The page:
Iran arrested 12 top officials for spying in last 2 years, MP says
Detainees reportedly infiltrated top government posts, held dual citizenship; Tehran denies breaching nuke deal
An Iranian lawmaker said Tehran has arrested 12 top officials who held dual citizenship over the past two years, Arabic-language media reported on Wednesday.
MP Hussein Ali Haji Degana said the 12 had allegedly infiltrated into top government decision-making posts and had been put on trial, the pan-Arabic Asharq Al-Awsat said.
Al Arabiya said some of them had been arrested simply for holding dual citizenship.
Degana called on Iran to conduct their trials with transparency and called for the identities of the detainees to be made public.
In August, Tehran reportedly arrested Abdolrasoul Dorri Esfahani, one of the nuclear deal negotiators, who also held British citizenship.
Esfahani was a member of a team working on lifting economic sanctions under last year’s landmark nuclear deal between Iran and world powers. In October, Iran’s intelligence minister said Esfahani had been cleared of all charges.
Dual nationals have been increasingly targeted by security forces since the nuclear deal. Iran does not recognize dual nationalities, meaning those detained cannot receive consular assistance.
In previous cases, like the detention of Washington Post journalist Jason Rezaian, officials initially announced indictments had been handed down without providing specifics. Later, news organizations with close ties to security services offered details of the charges.
It’s unclear why Iran is increasingly detaining dual nationals, but analysts and others have suggested hard-liners were seeking concessions from the West in exchange for releasing them.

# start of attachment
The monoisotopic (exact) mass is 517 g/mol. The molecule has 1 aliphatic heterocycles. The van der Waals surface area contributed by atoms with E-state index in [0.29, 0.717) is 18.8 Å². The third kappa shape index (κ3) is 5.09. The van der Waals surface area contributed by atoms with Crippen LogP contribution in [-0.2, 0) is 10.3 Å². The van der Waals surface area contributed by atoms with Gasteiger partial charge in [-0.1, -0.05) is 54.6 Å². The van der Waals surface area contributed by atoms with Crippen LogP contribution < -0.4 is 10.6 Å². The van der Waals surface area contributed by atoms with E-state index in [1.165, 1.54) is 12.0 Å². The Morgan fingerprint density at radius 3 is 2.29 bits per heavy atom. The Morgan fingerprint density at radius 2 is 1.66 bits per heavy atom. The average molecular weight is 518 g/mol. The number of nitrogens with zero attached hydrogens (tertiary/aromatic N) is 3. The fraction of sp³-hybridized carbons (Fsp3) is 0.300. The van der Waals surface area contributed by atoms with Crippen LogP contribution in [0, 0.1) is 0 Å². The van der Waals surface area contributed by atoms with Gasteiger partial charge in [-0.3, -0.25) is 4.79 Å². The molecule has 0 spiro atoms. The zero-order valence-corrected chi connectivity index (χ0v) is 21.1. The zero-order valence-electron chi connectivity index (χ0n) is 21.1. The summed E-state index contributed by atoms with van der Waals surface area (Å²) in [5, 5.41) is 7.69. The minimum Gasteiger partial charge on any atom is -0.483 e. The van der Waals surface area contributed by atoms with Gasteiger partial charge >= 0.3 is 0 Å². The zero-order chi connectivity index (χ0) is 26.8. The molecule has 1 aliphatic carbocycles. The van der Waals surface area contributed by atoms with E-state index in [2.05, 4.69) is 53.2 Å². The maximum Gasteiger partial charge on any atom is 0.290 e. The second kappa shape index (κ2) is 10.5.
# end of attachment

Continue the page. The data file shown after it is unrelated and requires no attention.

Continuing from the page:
Meanwhile, Iran denied on Friday that it had in any way breached its nuclear deal with world powers, insisting it was meeting its commitment to cap its stocks of controlled materials.
A report by the International Atomic Energy Agency last week showed that Iran’s stocks of so-called heavy water had inched above the 130-ton level set out in the agreement.
Heavy water is not itself radioactive but is used in certain types of nuclear reactor, which can in turn produce plutonium that can be used in an atomic bomb.
The July 2015 deal with world powers sets Iran’s heavy water “needs” at 130 tons and states that any excess must be “made available for export.”
Atomic Energy Organization of Iran spokesman Behrouz Kamalvandi said arrangements were in hand to export the excess.
“Iran has fulfilled its obligations on heavy water stockpiles,” state broadcaster IRIB quoted him as saying.
“We were required to put on the international market any excess over 130 tonnes and so far we have sold 70 tons,” he said.
“Negotiations are under way with interested countries, in particular European,” to sell the rest.
IAEA chief Yukiya Amano had chided Iran on Thursday for exceeding the agreed limit on its stockpiles for a second time.
“It is important that such situations should be avoided in future in order to maintain international confidence in the implementation,” he said.
Washington has played down concerns about Iran’s exceeding of the stockpile limit.
State Department spokesman Mark Toner said last week that it was “important to note that Iran made no effort to hide this” and that he was “not sure whether that constitutes a formal violation.”
In all other respects, the IAEA found that Iran was continuing to abide by the agreement’s terms.